In the case of R v NHS Shared Business Services Ltd and another, trade union Unison sought to challenge the decision of ten primary care trusts (“PCTs”) to enter into contracts with NHS Shared Business Services Ltd (“SBS”) for the provision of family health services. Previously, the services were provided in-house, but as part of an effort to reduce costs the decision was taken to outsource.
The basis of the challenge was that the PCTs had acted in breach of the Public Contract Regulations 2006 (“the Regulations”). It was argued by SBS that the Regulations were inapplicable on the basis that the contracts were entered into pursuant to a Framework Agreement already in place. This was not, however, the substantive issue to be considered by the court: Unison’s interest in the matter to satisfy the conditions for judicial review had first to be determined.
It is established that remedies are available to economic operators where there has been a breach of the Regulations. In as far as Unison is concerned, since it is not an economic operator and would have no right to enforce any statutory duty owed by the PCTs, whether owed to itself or to its members, the court determined that its only possible means of challenge was by way of judicial review.
The court noted that it is likely that breaches of the Regulations will more often give rise to private rather than public law remedies, the latter being relatively rare. Indeed, no previous example of a trade union seeking a public law remedy in the context of the Regulations was apparent to the parties to the action. The court found, however, that this was not a reason to suppose that judicial review was not legally possible.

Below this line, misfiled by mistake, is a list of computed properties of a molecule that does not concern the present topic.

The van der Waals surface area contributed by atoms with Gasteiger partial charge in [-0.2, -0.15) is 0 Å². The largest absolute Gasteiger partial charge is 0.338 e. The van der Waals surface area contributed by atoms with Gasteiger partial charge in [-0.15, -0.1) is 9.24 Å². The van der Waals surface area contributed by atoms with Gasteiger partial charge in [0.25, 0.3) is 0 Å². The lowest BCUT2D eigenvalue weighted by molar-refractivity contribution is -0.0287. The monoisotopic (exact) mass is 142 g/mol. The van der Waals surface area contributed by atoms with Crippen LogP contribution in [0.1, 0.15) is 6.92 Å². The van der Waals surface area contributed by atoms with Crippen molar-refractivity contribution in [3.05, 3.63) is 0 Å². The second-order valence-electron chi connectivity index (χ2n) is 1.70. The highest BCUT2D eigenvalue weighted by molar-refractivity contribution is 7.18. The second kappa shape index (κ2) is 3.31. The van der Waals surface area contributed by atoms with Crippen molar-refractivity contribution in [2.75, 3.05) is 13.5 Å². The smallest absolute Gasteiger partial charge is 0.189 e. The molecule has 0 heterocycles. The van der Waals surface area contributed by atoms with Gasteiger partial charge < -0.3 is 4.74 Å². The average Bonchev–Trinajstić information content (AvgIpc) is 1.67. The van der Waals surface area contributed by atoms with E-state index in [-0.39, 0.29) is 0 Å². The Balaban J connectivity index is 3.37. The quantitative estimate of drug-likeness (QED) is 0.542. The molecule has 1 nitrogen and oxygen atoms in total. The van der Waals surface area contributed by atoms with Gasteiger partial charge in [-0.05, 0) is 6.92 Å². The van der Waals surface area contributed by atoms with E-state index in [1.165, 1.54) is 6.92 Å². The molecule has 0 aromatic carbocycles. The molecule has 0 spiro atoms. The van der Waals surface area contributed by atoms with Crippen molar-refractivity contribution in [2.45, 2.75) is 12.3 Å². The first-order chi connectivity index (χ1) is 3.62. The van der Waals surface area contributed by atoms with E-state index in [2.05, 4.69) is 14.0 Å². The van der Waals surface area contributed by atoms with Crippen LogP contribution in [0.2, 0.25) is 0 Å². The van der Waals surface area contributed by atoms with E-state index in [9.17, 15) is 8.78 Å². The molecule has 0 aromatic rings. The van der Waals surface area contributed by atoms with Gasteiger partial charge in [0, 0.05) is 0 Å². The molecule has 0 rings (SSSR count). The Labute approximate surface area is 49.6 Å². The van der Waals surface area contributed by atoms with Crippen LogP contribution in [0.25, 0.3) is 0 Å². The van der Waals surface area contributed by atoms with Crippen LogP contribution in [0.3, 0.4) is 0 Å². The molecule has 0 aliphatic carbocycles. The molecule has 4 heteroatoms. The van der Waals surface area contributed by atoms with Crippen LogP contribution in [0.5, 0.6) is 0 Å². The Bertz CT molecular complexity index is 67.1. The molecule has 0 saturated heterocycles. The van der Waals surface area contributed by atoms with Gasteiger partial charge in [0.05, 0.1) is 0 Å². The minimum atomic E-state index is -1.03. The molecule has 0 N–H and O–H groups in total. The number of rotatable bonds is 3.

It was therefore necessary to establish whether Unison satisfied the conditions for “standing”.
The court found that it is not permissible for any trade union, or any individual worker, to have a potential public law remedy every time it is proposed that a particular service in the public sector should be outsourced. Indeed, there is a “general disinclination to permit challenges to commercial decisions by public bodies”. Moreover, in the particular context of procurement, there has apparently been a decision by the legislature to confine the specified remedies to commercial competitors.
The court’s ruling was based on the application of a test set out in the case of R (Chandler) v Secretary of State for Children, Schools and Families :
“We incline to the view that an individual who has a sufficient interest in compliance with the public procurement regime in the sense that he is affected in some identifiable way, but is not himself an economic operator who could pursue remedies under Regulation 47, can bring judicial review proceedings to prevent non-compliance with the regulations or the obligations derived from the Treaty, especially before any infringement takes place… He may have such an interest if he can show that performance of the competitive tendering procedure in the directive or of the obligation under the Treaty might have led to a different outcome that would have had a direct impact on him. We can also envisage cases where the gravity of a departure from public law obligations may justify the grant of a public law remedy in any event.”
The question was whether Unison could show that if a compliant competitive tendering procedure had been used, it would have led to a different outcome having a direct impact on its members. The court considered that the burden rested on Unison to evidence their claim that this was the case. Unison was unable to do so, particularly since there were no alternative bidders and it was, accordingly, not possible to know the terms on which others would have bid to provide the services. Unison was unable establish that a competitive tendering procedure would have led to a different outcome which would have had a direct impact on its members. Accordingly, Unison failed to establish an actionable interest.